Tools were originally shaped by chipping one stone against another until the stone which was to be the tool was made the desired shape. When man learned the use of metal, he continued to sharpen his tools on certain grinding stones or rocks. Experience taught him that the most effective way to grind his tools, was to make the stone circular, with a flat edge, and mounted on a shaft, and that to reduce the heat of friction the stone should be rotated through a water bath.
Originally grindstones were made of sandstone, composed of hard, sharp particles of sand or quartz. Since then better and harder forms of stones have been discovered and placed on the market. These modern grindstones (Fig. 139) are made of emery, alundum, corundum, and carbide of silicon. Emery has a rounded, opaque grain, while alundum grain is particularly sharp. Corundum grain is sharp and transparent, with distinct evidences of crystallization. Carbide of silicon grain presents a distinct crystalline structure with a sharp cutting edge. From these materials are made a wide variety of grinding wheels and sharpening stones.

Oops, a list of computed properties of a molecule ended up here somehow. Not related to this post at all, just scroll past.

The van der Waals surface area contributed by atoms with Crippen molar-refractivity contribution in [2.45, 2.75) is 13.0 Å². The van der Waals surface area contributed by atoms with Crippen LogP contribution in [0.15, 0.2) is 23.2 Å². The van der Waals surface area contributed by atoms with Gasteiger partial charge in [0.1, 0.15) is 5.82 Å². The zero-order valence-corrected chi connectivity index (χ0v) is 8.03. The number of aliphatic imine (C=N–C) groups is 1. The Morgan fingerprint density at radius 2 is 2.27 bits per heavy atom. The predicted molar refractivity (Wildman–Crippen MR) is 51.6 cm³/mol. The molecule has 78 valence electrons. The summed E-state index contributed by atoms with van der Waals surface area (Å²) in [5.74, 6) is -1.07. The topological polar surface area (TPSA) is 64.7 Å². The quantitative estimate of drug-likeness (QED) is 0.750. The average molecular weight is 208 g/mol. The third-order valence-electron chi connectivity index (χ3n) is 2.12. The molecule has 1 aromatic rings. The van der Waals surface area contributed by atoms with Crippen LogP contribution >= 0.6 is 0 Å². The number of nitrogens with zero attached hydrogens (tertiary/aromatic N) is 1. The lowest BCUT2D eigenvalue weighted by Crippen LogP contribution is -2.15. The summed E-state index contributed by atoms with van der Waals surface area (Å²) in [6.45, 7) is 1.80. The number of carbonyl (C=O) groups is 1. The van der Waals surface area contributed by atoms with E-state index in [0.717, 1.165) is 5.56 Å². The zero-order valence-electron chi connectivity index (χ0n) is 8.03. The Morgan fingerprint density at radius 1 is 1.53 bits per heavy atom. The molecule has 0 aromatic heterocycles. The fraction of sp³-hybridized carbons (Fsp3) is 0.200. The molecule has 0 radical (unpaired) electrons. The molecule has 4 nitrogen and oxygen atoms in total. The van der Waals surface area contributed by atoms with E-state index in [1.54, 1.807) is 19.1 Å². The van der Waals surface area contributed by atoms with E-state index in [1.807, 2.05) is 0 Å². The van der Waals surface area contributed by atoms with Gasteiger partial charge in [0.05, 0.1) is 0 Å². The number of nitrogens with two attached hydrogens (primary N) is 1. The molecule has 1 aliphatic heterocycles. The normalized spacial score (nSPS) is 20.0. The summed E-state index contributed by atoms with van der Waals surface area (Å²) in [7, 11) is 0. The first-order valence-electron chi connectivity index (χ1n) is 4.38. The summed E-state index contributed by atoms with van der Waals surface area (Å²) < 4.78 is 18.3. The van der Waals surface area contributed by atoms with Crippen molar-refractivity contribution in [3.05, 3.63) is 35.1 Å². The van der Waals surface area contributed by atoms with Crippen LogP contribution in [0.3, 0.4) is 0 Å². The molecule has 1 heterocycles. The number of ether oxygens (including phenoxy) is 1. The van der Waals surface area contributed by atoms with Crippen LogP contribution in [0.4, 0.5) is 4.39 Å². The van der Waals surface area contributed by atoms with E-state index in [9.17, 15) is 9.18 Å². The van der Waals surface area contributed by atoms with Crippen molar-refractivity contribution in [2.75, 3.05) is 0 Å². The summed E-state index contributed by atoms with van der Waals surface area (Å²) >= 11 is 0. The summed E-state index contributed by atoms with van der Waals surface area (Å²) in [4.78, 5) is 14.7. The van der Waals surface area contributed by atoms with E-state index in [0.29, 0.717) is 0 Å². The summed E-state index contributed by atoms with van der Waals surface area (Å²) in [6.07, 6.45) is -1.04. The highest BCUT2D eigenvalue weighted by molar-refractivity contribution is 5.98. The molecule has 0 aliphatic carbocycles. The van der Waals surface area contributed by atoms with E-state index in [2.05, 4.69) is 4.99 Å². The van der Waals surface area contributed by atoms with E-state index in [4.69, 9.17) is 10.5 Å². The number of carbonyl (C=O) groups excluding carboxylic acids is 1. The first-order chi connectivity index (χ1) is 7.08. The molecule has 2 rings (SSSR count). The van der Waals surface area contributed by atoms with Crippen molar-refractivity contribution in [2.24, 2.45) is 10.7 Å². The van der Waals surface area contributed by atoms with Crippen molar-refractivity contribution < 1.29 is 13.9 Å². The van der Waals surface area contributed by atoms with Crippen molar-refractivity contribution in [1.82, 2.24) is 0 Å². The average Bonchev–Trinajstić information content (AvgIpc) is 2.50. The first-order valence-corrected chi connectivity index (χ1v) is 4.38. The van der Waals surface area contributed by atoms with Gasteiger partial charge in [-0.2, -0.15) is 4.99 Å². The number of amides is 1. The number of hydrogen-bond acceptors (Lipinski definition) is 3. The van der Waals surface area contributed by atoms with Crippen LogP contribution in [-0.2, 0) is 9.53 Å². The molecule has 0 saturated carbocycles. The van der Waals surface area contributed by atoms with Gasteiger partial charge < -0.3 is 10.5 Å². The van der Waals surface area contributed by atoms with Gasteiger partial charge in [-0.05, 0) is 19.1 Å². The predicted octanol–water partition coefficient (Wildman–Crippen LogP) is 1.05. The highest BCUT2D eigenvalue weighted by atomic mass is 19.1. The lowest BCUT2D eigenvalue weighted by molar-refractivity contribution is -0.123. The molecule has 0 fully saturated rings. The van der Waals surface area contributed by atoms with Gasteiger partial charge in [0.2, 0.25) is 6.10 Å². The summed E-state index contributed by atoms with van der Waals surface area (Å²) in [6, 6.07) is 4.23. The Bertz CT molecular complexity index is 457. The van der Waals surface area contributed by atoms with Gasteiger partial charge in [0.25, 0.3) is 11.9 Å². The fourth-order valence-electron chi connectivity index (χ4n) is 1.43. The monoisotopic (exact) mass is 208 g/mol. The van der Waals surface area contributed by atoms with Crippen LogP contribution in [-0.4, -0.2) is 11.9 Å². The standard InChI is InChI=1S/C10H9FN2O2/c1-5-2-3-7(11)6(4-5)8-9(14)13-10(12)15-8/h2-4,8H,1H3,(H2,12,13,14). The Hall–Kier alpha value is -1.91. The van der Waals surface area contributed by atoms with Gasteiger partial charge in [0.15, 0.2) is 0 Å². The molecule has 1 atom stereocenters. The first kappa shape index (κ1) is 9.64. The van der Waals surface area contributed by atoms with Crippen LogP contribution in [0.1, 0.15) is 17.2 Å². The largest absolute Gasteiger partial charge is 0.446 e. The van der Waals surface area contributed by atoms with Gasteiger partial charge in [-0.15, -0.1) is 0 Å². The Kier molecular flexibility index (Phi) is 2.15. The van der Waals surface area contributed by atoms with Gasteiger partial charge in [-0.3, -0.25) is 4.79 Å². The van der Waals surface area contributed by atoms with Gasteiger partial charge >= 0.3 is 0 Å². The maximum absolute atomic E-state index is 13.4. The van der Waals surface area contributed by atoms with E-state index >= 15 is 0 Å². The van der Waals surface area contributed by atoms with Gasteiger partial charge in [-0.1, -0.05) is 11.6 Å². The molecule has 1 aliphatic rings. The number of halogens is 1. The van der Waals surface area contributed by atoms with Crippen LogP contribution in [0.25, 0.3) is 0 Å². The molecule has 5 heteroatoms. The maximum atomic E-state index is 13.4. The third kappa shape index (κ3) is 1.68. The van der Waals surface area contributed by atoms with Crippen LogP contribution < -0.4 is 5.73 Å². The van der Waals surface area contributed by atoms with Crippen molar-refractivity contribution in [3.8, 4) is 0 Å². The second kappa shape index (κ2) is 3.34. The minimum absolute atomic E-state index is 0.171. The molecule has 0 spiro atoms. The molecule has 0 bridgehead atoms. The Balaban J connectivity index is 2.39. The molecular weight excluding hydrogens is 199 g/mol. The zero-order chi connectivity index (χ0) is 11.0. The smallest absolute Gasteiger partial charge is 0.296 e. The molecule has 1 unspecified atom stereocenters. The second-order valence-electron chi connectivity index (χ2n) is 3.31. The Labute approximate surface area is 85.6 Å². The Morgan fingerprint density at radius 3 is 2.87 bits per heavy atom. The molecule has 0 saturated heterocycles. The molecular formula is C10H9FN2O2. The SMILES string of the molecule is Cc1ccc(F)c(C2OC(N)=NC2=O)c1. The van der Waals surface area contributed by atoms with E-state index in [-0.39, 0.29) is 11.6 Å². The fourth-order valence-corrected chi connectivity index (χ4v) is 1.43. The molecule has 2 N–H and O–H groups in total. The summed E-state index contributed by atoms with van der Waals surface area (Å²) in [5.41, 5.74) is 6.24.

Fig. 139. - Grindstone.